We are all familiar with the term ‘leaky home’. From the mid-1990s some houses were designed and constructed in ways that did not hold up to New Zealand’s best building guidelines. Certain materials and designs allow water to enter the home and do severe damage. Leaky homes can be very difficult to fix as mould and fungal growth can cause ongoing damage to the home – and to your health.
These are some of the most common indications of a leaky home:
If the ceiling lining is sagging, it could indicate that water has been in the roof cavity and could still be present. It may have warped the ceiling and you might even notice water stains or circles where it has dripped through and dried.
Check for the corrosion of fixings such as screws and nails. If screws and nails have spent a long time being wet, and have not had a chance to completely dry, they deteriorate.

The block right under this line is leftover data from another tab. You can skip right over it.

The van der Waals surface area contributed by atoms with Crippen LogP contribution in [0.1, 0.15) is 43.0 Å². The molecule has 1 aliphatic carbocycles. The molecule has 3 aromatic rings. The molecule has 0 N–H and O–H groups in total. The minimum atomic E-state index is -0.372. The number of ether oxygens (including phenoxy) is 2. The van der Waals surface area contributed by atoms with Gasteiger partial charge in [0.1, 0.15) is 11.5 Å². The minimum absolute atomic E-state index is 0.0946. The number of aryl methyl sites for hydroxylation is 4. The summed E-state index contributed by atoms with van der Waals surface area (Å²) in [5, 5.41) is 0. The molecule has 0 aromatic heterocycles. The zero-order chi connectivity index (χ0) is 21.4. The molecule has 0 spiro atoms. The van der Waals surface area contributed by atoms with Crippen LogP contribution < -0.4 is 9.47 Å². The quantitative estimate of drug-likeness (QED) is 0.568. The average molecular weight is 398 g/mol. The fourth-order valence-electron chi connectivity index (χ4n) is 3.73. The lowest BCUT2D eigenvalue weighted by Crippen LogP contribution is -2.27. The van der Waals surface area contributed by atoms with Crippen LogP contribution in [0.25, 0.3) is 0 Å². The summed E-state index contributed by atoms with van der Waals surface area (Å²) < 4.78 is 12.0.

Check for uneven floor surfaces, like the lifting of vinyl, and warped lining boards. This indicates that water has penetrated and softened the floor.
In leaky buildings it is common to see mould or fungi as the wet areas are a perfect breeding ground for these things. In saying this, mould and fungi can also commonly be found in places with poor ventilation, so it is always advised to keep a window slightly open in bathrooms, etc.
The smell of rotting carpet or a ‘musty’ smell is frequently noted at leaky homes. This is due to water penetrating the home in places it should not be and the rotting process has begun.
You can check for swollen materials such as skirtings and architraves to see if water has made them warp or bend. This indicates a serious problem.
The unexplained staining or discolouration of materials or surfaces is also a warning bell. Water can damage things permanently. Always check for stained or rotting carpet, or rusting of carpet fixings and anything else that looks like water damage.